An Immigration Story

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Shortly before Murray and Alison married in 1975, Father Kaufmann (from the seminary farm where Murray had worked in Canada several years prior) was staying in Invercargill buying bull semen for his farm, so Murray and Alison went to visit him at his hotel. They both wanted to travel, so Murray asked him if there was a job for him back in Battleford, Saskatchewan. Father Kaufmann was thrilled at the idea of Murray returning to work at the Seminary, but told him he would need to immigrate, as it was easier to immigrate than get a work visa at that time.

Alison wrote many letters home

Murray and Alison jumped at the opportunity to travel, and Father Kaufmann started the process by applying to Canada Manpower for the necessary permit to bring the soon to be newlyweds to Canada. It was a whirlwind process including an interview with the Consulate General in Wellington, New Zealand where they were told to complete their medicals and send a telegram when this was done.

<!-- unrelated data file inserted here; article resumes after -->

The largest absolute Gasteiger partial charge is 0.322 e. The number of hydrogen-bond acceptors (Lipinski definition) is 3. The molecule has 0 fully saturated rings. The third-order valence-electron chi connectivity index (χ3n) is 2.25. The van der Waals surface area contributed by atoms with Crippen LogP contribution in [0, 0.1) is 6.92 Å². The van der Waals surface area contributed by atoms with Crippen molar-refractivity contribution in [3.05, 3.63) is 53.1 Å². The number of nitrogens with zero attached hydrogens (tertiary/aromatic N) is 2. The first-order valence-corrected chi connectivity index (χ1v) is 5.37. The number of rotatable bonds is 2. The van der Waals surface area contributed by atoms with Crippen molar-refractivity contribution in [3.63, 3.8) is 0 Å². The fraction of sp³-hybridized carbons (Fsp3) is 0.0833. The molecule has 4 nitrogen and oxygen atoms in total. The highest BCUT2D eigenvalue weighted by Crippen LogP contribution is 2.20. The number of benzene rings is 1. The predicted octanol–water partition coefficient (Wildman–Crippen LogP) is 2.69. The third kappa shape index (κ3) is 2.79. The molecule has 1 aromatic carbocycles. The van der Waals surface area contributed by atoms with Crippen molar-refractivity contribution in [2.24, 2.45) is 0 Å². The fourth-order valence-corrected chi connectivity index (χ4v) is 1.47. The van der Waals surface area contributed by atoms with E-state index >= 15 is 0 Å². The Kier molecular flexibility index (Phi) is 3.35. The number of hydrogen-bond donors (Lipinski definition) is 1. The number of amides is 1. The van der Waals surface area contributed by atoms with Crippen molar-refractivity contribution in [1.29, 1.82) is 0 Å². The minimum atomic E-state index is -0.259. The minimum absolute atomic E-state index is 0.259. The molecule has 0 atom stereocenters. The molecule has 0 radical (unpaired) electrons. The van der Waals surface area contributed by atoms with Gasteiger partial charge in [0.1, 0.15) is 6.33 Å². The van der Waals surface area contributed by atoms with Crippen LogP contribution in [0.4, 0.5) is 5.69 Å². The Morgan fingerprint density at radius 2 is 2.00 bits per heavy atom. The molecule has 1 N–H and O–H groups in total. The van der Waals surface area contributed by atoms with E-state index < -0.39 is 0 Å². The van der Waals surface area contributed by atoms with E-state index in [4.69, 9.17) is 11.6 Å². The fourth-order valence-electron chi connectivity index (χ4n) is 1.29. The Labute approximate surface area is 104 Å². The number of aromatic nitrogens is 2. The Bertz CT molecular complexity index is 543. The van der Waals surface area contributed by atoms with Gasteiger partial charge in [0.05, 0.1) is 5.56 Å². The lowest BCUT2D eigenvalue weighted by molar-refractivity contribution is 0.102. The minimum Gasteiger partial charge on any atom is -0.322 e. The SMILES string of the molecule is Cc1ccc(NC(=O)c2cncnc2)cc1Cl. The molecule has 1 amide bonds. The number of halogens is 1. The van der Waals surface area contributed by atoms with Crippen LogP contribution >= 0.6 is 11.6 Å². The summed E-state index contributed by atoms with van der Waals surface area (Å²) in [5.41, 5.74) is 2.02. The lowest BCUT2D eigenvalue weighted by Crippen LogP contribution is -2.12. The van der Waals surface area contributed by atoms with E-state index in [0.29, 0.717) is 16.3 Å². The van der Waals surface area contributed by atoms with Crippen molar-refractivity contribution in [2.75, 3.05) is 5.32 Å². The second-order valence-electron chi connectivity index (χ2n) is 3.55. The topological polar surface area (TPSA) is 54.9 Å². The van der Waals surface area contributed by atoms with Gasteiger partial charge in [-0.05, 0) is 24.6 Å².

Six weeks later, the paperwork was completed, and Murray and Alison had their pink immigration slips. They sold Munro Landscaping, rented out their newer home (they had sold Murray’s grandmother’s old house in the latter part of 1975) and flew to Canada, landing in Vancouver on April 26, 1976 as Landed Immigrants with a plan to stay for two years.

They lived in Battleford for two years, Murray working on the farm at the Seminary and Alison working at odd jobs as there were no Food Technology positions in the area. The first year she worked wrapping meat, and the second year she waitressed in a local pub – a big change from the independent work in a lab back in New Zealand.

During their first winter in Canada, the couple backpacked in South America on a shoestring budget. This was the first time Murray had travelled with anyone. They travelled however they could afford: train, boat, private truck, and visited as many places as they could. After four months, their trip was cut short when Murray got hepatitis.

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